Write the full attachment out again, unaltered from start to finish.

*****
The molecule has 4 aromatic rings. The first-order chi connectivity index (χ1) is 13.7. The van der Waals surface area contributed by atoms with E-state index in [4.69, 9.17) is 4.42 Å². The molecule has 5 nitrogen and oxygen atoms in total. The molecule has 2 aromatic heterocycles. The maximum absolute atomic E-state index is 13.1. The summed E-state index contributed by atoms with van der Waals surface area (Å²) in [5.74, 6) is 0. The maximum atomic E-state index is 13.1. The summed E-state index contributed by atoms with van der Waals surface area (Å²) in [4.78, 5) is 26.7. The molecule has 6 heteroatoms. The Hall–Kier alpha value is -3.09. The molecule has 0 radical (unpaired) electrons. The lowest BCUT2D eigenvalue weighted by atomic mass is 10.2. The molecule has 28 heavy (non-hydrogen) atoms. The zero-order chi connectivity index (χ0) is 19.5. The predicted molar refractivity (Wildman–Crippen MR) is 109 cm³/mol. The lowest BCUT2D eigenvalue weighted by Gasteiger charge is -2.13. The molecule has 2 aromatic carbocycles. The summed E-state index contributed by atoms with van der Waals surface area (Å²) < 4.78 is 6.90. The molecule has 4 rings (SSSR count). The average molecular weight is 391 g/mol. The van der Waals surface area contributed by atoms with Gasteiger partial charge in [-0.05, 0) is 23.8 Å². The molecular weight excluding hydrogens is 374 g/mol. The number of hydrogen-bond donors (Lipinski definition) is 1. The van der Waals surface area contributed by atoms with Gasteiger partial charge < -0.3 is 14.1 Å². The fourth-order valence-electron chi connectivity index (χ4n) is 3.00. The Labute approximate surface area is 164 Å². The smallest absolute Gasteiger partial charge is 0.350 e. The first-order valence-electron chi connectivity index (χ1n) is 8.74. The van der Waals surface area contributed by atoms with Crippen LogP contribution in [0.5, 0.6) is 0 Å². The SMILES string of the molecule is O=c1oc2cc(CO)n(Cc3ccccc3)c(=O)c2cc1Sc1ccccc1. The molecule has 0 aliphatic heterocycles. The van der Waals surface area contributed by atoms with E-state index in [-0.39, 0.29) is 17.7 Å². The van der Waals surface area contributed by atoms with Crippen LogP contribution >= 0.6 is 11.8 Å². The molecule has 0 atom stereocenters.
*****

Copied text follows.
The molecule has 4 aromatic rings. The first-order chi connectivity index (χ1) is 13.7. The van der Waals surface area contributed by atoms with E-state index in [4.69, 9.17) is 4.42 Å². The molecule has 5 nitrogen and oxygen atoms in total. The molecule has 2 aromatic heterocycles. The maximum absolute atomic E-state index is 13.1. The summed E-state index contributed by atoms with van der Waals surface area (Å²) in [5.74, 6) is 0. The maximum atomic E-state index is 13.1. The summed E-state index contributed by atoms with van der Waals surface area (Å²) in [4.78, 5) is 26.7. The molecule has 6 heteroatoms. The Hall–Kier alpha value is -3.09. The molecule has 0 radical (unpaired) electrons. The lowest BCUT2D eigenvalue weighted by atomic mass is 10.2. The molecule has 28 heavy (non-hydrogen) atoms. The zero-order chi connectivity index (χ0) is 19.5. The predicted molar refractivity (Wildman–Crippen MR) is 109 cm³/mol. The lowest BCUT2D eigenvalue weighted by Gasteiger charge is -2.13. The molecule has 2 aromatic carbocycles. The summed E-state index contributed by atoms with van der Waals surface area (Å²) < 4.78 is 6.90. The molecule has 4 rings (SSSR count). The average molecular weight is 391 g/mol. The van der Waals surface area contributed by atoms with Gasteiger partial charge in [-0.05, 0) is 23.8 Å². The molecular weight excluding hydrogens is 374 g/mol. The number of hydrogen-bond donors (Lipinski definition) is 1. The van der Waals surface area contributed by atoms with Gasteiger partial charge < -0.3 is 14.1 Å². The fourth-order valence-electron chi connectivity index (χ4n) is 3.00. The Labute approximate surface area is 164 Å². The smallest absolute Gasteiger partial charge is 0.350 e. The first-order valence-electron chi connectivity index (χ1n) is 8.74. The van der Waals surface area contributed by atoms with Crippen LogP contribution in [0.5, 0.6) is 0 Å². The SMILES string of the molecule is O=c1oc2cc(CO)n(Cc3ccccc3)c(=O)c2cc1Sc1ccccc1. The molecule has 0 aliphatic heterocycles. The van der Waals surface area contributed by atoms with E-state index in [-0.39, 0.29) is 17.7 Å². The van der Waals surface area contributed by atoms with Crippen LogP contribution >= 0.6 is 11.8 Å². The molecule has 0 atom stereocenters.